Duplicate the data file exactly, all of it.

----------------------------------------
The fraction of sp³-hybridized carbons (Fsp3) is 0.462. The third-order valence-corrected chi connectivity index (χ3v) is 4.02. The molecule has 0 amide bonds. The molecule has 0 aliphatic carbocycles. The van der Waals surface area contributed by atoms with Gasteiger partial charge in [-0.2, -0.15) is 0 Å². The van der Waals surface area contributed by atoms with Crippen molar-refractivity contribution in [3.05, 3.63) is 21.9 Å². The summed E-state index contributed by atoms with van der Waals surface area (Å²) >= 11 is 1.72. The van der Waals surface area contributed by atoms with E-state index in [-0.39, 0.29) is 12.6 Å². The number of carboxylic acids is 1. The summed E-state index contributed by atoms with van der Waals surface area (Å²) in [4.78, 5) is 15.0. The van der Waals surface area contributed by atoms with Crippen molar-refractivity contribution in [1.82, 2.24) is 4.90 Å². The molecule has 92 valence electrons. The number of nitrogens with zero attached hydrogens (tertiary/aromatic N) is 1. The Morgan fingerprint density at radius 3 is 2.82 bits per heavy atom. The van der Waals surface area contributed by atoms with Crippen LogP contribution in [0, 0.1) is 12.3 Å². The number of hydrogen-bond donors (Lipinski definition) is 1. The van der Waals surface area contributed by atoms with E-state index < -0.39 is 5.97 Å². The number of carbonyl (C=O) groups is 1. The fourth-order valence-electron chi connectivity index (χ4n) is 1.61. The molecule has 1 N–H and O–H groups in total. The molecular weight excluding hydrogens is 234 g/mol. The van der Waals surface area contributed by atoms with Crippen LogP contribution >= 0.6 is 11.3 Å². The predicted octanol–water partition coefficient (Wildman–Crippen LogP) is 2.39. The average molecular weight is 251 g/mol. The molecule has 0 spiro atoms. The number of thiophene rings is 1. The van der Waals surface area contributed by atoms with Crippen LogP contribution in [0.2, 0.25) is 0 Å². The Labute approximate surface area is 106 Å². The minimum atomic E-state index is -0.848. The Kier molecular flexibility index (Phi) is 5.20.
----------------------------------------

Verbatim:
The fraction of sp³-hybridized carbons (Fsp3) is 0.462. The third-order valence-corrected chi connectivity index (χ3v) is 4.02. The molecule has 0 amide bonds. The molecule has 0 aliphatic carbocycles. The van der Waals surface area contributed by atoms with Gasteiger partial charge in [-0.2, -0.15) is 0 Å². The van der Waals surface area contributed by atoms with Crippen molar-refractivity contribution in [3.05, 3.63) is 21.9 Å². The summed E-state index contributed by atoms with van der Waals surface area (Å²) >= 11 is 1.72. The van der Waals surface area contributed by atoms with E-state index in [-0.39, 0.29) is 12.6 Å². The number of carboxylic acids is 1. The summed E-state index contributed by atoms with van der Waals surface area (Å²) in [4.78, 5) is 15.0. The van der Waals surface area contributed by atoms with Crippen molar-refractivity contribution in [1.82, 2.24) is 4.90 Å². The molecule has 92 valence electrons. The number of nitrogens with zero attached hydrogens (tertiary/aromatic N) is 1. The Morgan fingerprint density at radius 3 is 2.82 bits per heavy atom. The van der Waals surface area contributed by atoms with Crippen LogP contribution in [0, 0.1) is 12.3 Å². The number of hydrogen-bond donors (Lipinski definition) is 1. The van der Waals surface area contributed by atoms with E-state index < -0.39 is 5.97 Å². The number of carbonyl (C=O) groups is 1. The fourth-order valence-electron chi connectivity index (χ4n) is 1.61. The molecule has 1 N–H and O–H groups in total. The molecular weight excluding hydrogens is 234 g/mol. The van der Waals surface area contributed by atoms with Crippen LogP contribution >= 0.6 is 11.3 Å². The predicted octanol–water partition coefficient (Wildman–Crippen LogP) is 2.39. The average molecular weight is 251 g/mol. The molecule has 0 spiro atoms. The number of thiophene rings is 1. The van der Waals surface area contributed by atoms with Crippen LogP contribution in [0.2, 0.25) is 0 Å². The Labute approximate surface area is 106 Å². The minimum atomic E-state index is -0.848. The Kier molecular flexibility index (Phi) is 5.20.